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The House of Souls
The House of Souls is a collection of four masterpieces of horror and mystery, by Arthur Machen, first collectively published in 1906.
A Fragment of Life tells of a young couple, the Darnells, living in a London suburb. Machen gives an enormous amount of detail to illustrate the Darnells’ life only to convince the reader (and Mr. Darnell) that this is just a fragment of life or part of a greater, but hidden reality.
The White People was written in the late 1890s, and first published in 1904 in Horlick’s Magazine. A discussion between two men on the nature of evil, leads one of them to reveal a mysterious Green Book he possesses. It’s a young girl’s diary, in which she describes in ingenuous, evocative prose her strange impressions of the countryside in which she lives, as well as conversations with her nurse, who initiates her into a secret world of folklore and ritual magic…
The Great God Pan was widely denounced by the press, on publication in 1894, as degenerate and horrific because of its decadent style and sexual content. Today it is recognised as one of the greatest classics of horror. Machen’s story was only one of many at the time to focus on the Greek God Pan as a useful symbol for the power of nature and paganism.
The Inmost Light involves a doctor’s scientific experiments into occultism, and a vampiric force instigated by his unrelenting curiosity regarding the unseen elements. A mysterious gemstone is the vampire mediator, soaking the soul of the doctor’s wife and replacing it with something demonic. Dr. Black his own energy is then gradually sucked up by the stone too. In attempting to enter the forbidden and dark zone of the other worldly…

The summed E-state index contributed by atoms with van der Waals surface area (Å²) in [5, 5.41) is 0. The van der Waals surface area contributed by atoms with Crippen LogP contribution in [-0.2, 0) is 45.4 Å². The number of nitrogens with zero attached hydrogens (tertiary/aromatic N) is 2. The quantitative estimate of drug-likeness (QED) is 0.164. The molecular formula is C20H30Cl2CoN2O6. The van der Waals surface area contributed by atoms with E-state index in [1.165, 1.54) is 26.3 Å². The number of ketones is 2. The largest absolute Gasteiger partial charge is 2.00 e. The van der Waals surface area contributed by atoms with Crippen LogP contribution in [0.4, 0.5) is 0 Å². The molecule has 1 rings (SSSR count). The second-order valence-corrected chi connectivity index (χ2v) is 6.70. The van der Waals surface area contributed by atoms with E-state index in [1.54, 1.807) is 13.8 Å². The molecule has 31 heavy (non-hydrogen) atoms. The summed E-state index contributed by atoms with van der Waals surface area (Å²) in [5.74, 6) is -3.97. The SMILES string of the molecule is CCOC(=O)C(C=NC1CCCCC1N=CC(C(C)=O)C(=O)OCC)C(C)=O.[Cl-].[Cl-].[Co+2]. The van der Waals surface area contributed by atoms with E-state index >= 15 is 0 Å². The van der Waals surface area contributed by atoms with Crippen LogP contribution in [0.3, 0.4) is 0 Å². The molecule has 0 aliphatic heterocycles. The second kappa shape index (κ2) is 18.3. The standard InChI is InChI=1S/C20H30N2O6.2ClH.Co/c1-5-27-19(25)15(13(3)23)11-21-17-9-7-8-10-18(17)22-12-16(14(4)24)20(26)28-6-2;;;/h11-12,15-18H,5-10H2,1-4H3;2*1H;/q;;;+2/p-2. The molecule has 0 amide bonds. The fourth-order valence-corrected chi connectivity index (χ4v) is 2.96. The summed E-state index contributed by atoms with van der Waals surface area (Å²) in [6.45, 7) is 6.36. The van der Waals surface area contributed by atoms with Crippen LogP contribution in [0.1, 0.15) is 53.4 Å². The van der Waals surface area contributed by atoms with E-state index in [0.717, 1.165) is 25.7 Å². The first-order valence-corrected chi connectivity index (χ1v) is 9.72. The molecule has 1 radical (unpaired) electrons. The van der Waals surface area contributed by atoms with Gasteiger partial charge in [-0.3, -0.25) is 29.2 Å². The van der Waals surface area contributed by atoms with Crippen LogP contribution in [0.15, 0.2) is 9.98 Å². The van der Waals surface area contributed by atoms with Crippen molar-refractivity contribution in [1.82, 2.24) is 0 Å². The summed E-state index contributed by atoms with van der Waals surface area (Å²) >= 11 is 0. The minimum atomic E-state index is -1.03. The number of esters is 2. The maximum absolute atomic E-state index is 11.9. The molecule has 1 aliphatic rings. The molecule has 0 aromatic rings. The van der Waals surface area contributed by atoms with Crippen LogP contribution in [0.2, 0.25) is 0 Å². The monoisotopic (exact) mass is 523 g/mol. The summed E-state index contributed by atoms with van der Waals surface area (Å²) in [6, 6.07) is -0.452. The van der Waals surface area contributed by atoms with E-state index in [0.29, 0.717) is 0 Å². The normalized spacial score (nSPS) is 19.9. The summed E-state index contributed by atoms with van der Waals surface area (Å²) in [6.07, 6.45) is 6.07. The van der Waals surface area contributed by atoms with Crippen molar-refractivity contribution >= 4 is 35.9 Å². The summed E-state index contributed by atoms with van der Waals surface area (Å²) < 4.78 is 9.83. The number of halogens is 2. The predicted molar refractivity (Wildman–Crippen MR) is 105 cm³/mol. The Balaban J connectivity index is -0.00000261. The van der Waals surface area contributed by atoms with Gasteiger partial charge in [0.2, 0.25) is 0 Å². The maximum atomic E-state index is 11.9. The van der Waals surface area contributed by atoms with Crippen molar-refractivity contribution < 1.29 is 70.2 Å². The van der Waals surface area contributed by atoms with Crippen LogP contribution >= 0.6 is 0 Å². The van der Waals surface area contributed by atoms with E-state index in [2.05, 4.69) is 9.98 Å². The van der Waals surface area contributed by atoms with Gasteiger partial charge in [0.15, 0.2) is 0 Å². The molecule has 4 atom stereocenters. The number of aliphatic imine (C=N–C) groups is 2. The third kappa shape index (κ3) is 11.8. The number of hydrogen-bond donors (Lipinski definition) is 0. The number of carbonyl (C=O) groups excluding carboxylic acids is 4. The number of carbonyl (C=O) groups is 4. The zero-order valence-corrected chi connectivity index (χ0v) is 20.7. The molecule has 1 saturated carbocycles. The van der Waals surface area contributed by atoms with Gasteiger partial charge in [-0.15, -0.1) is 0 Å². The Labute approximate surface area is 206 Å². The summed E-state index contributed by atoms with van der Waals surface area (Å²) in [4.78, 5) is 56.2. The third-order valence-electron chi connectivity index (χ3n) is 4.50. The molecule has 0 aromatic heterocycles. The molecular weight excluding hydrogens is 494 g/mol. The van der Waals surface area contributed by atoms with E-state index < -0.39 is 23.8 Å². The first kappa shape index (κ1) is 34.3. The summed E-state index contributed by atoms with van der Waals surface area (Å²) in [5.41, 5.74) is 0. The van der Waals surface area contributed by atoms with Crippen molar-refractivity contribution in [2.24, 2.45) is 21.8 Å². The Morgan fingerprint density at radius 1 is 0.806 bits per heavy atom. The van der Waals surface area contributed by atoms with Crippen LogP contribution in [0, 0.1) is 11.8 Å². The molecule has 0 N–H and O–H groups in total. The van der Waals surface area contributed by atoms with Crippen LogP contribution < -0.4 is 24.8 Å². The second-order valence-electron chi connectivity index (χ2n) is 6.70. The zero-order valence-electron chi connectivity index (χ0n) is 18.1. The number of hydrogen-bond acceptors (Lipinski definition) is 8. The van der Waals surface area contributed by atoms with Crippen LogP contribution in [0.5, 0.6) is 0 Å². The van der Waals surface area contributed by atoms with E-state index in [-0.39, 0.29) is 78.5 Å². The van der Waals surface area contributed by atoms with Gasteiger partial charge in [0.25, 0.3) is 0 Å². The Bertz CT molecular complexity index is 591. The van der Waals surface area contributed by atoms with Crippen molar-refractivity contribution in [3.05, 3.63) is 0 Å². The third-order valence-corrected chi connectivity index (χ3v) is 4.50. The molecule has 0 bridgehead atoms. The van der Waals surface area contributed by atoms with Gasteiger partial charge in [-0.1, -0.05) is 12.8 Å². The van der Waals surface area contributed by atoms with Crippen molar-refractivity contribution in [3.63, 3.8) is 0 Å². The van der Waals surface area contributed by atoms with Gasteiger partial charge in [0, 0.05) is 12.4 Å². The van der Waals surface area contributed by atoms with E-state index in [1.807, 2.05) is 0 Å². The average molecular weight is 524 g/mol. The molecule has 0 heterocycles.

About the author
Arthur Machen (3 March 1863 – 15 December 1947) was a Welsh mystic and author of the 1890s and early 20th century. He is best recognized for his influential supernatural, fantasy, and Gothic novels. His novella The Great God Pan (1890/1894) won a reputation as one of the most important classics of horror. Perhaps the most important, if you ask Stephen King: ‘Not Lovecraft; it’s a riff on Arthur Machen’s The Great God Pan, which is one of the best horror stories ever written. Maybe the best in the English language..’
Machen was born Arthur Llewelyn Jones in Caerleon on Usk, in the county of Gwent, South Wales and descended from a long line of clergymen. In 1864, when Machen was two, his father John Edward Jones was an Anglican priest, who became the vicar of the parish of Llanddewi Fach with Llandegveth, about five miles north of Caerleon. Machen was brought up at the rectory there. Jones had adopted his wife's maiden name, Machen, to inherit a legacy, legally becoming "Jones-Machen"; his son was baptised under that name and later used a shortened version of his full name, Arthur Machen, as a pen name.
Machen was a pioneer in psychogeography, due to his interest in the interconnection between landscape and the mind. His strange wanderings in Wales and London recorded in his beautiful prose make him of great interest to writers on this subject. As a child Machen sucked in the atmospheres of the Welsh landscapes, surrounding his place of birth. Though he returned only rarely to Gwent in later life, his work continually evoked its darker landscapes. Machen was impressed too, by the findings of local archaeologists, who in the 1870s were digging up strange pagan sculptures and inscribed stones dating from the Roman occupation of the region. The Romano-British god Nodens, whose temple was excavated at nearby Lydney Park in his boyhood, turns up in some of his most memorable horror fiction.
Read more about Arthur Machen in the Post Scriptum of The House of Souls.